In April, EV startup Skywell Automobile was renamed Skyworth Automobile to distinguish itself from one of the shareholders (who already manufactures buses under the Skywell brand) only to get the name of another shareholder (Skyworth Holding, which is a home appliance manufacture). I felt a bit bad when I called them the most confusing Chinese brand because of that. Well, now I don’t anymore. Upon launch of its highly anticipated Skyworth ET5, they announced the actual name will be Skyworth EV6.
Hongqi is an iconic brand best known for its large state limousines for politicians and wealthy business people. When the first Hongqi L5 sedan debuted in 2014, it was the most expensive Chinese car. The price was 5 million yuan ( $760 000). Hongqi is also one of the oldest Chinese automakers and is connected with the country more than others. The Hongqi in English means Red Flag, and the brand is perceived almost as patriotic. Also, the automaker claimed the Hongqi characters on the 2014 L5 rear are in Mao’s handwriting.
This weekend happened the 21st auto show called poetically Guangdong-Hongkong-Macao Great Bay International Auto Show in Shenzhen. MG6 XPower launched there on Saturday for 199 800 yuan ($31 000). As our readers know, MG launches so many variants and updates of MG6 that we just ignore most of them, but this one is special. The last time MG used the XPower label was in 2005 on its V8 5.0L sports car. At that time, it was still in British hands; SAIC became the owner of MG brand two years later, in 2007.
It wouldn’t be a good day without another Chinese EV startup. Radten (Chinese name Ruiteng) is a brand of Chery Automobile. This week they officially opened its factory in Shijiazhuang, roughly 300km from Bejing in Hebei province. The full name of the automaker is Hebei Ruiteng New Energy Automobile Co. The English name is Radten Motors. The first car is called RT1, and they claim it is near the mass production version and will launch it in the second half of the year.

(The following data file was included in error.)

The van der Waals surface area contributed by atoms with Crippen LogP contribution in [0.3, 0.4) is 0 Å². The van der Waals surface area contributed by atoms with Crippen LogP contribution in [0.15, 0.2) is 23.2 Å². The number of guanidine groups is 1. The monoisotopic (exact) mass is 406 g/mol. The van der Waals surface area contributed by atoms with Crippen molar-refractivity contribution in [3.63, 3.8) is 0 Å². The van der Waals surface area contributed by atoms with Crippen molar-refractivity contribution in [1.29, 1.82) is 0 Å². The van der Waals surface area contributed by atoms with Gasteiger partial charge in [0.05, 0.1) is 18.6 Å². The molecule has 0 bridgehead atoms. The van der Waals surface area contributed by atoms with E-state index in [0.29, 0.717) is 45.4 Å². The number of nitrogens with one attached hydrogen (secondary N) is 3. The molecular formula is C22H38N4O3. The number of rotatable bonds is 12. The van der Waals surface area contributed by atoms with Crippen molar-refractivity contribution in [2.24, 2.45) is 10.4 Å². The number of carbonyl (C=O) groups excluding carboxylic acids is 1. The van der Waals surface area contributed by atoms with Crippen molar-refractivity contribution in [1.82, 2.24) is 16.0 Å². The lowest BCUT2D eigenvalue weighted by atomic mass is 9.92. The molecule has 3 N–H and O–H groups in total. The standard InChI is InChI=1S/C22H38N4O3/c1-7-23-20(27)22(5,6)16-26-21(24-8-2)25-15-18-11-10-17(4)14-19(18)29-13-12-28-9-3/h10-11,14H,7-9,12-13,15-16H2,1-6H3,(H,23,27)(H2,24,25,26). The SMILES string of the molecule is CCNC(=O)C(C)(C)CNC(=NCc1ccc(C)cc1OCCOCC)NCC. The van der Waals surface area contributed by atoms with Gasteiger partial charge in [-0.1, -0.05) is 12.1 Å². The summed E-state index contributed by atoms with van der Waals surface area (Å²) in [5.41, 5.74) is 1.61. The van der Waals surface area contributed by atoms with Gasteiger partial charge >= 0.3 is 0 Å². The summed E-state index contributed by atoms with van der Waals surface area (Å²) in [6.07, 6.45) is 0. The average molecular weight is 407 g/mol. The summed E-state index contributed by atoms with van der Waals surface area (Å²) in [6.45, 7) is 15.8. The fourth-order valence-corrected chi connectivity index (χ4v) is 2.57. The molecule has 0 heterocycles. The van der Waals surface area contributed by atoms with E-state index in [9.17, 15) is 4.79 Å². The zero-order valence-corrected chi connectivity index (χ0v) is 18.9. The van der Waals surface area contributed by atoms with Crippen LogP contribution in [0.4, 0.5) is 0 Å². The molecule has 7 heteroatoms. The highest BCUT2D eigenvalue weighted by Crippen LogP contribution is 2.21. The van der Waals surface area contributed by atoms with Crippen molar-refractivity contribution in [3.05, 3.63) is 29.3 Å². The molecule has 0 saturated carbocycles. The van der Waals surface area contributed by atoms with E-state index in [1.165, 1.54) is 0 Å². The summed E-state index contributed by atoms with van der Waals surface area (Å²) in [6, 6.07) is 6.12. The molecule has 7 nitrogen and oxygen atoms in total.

The plant’s annual capacity is 100 000 cars. It seems Chinese EV startups still didn’t learn not to scale too early too fast. Having a vast empty plant because ‘who knows, maybe we will jump from 0 to 100 000 cars in a year’ is still a popular mindset in China.
Xpeng CEO He Xiaopeng claimed at the China Auto Bluebook Forum in June that a profitable smart vehicle can’t be less than 150 000 yuan ($23 000).
“It is impossible to make an intelligent car if it was priced lower than 150 thousand yuan because smart capabilities are always on track of progress,” Mr. He said.
Enovate is a new EV brand from China. It took them only one mass-produced car (ME7) before changing their name to Enoreve. Chinese name remains the same (天际). On July 13, they launched their second car, Enoreve ME5, with a price tag of 149 900 yuan ($23 000) and 1012 km range.
HiPhi is a brand of Chinese EV maker Human Horizons. Recently they applied to the Chinese Intellectual Property Office for a patent of a brand new model. HiPhi has only one model on sale so far called HiPhi X. It received lots of attention after launch as it was the most expensive made-in-China car. The base model started at 680 thousand yuan (105 thousand USD), and the enhanced Founders edition cost 800 thousand yuan (123 thousand USD).
Yesterday leaked the documents exposing the price and configuration of a new SUV Lynk & Co 09. It will start at 299 800 yuan (46 000 USD).
Lynk & Co is a brand owned by Chinese Geely, the same company that also owns Volvo. There is lots of technology sharing between Volvo and Lynk & Co. The difference is that Lynk & Co is positioned as a cool trendy brand focused on millennials. My colleague Tycho sometimes even hesitate to write about it because we are so much less cool than they are. So I took over today, as in the end we always realize, it is all job of a desperate PR manager who tries all tricks he knows to differentiate on the crazy crowded and competitive Chinese market.
Today Tesla announced on its Chinese website the official launch of the Model Y Standard Range and started accepting reservations. The starting price for the Standard Range version is 276 thousand RMB (42 500 USD). The range is 525 km, the top speed 217km/h, and acceleration 0-100km/h is in 5.6 seconds.
Li Auto is one of the three most visible Chinese EV startups listed on the US exchange. Despite having only one model on sale – which is not even a pure EV (Li One is plug-in-hybrid) – they gained popularity from both Chinese customers and overseas investors. Li One was presented as a nice family SUV with great built-in quality and has sold more than 50 000 pcs so far. Now it faces customer backlash over mercury globules – toxic heavy metal – found inside its cars.